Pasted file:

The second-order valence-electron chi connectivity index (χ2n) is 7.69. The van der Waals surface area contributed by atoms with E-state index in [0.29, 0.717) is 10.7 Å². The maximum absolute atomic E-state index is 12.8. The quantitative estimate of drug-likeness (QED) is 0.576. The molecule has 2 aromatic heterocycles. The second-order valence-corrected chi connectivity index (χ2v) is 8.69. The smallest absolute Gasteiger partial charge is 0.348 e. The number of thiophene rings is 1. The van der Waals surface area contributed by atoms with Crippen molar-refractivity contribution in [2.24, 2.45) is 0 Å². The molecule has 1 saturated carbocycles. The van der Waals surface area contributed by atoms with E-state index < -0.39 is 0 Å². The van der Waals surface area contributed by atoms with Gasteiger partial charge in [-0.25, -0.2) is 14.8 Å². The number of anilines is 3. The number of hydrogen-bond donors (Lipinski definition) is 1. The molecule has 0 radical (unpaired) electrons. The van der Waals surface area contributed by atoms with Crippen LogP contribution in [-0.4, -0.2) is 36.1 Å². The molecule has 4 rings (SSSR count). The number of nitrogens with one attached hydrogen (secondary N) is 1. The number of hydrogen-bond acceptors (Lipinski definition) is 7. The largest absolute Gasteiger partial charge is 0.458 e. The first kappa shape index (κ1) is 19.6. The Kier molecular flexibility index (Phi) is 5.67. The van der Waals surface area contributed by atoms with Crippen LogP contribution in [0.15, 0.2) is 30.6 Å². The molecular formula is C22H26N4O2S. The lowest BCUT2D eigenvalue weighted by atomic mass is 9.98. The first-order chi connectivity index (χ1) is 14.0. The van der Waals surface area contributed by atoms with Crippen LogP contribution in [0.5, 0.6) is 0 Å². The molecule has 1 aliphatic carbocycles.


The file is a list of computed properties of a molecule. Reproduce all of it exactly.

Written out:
The second-order valence-electron chi connectivity index (χ2n) is 7.69. The van der Waals surface area contributed by atoms with E-state index in [0.29, 0.717) is 10.7 Å². The maximum absolute atomic E-state index is 12.8. The quantitative estimate of drug-likeness (QED) is 0.576. The molecule has 2 aromatic heterocycles. The second-order valence-corrected chi connectivity index (χ2v) is 8.69. The smallest absolute Gasteiger partial charge is 0.348 e. The number of thiophene rings is 1. The van der Waals surface area contributed by atoms with Crippen molar-refractivity contribution in [2.24, 2.45) is 0 Å². The molecule has 1 saturated carbocycles. The van der Waals surface area contributed by atoms with E-state index < -0.39 is 0 Å². The van der Waals surface area contributed by atoms with Gasteiger partial charge in [-0.25, -0.2) is 14.8 Å². The number of anilines is 3. The number of hydrogen-bond donors (Lipinski definition) is 1. The molecule has 0 radical (unpaired) electrons. The van der Waals surface area contributed by atoms with Crippen LogP contribution in [-0.4, -0.2) is 36.1 Å². The molecule has 4 rings (SSSR count). The number of nitrogens with one attached hydrogen (secondary N) is 1. The number of hydrogen-bond acceptors (Lipinski definition) is 7. The largest absolute Gasteiger partial charge is 0.458 e. The first kappa shape index (κ1) is 19.6. The Kier molecular flexibility index (Phi) is 5.67. The van der Waals surface area contributed by atoms with Crippen LogP contribution in [0.15, 0.2) is 30.6 Å². The molecular formula is C22H26N4O2S. The lowest BCUT2D eigenvalue weighted by atomic mass is 9.98. The first-order chi connectivity index (χ1) is 14.0. The van der Waals surface area contributed by atoms with Crippen LogP contribution in [0.5, 0.6) is 0 Å². The molecule has 1 aliphatic carbocycles.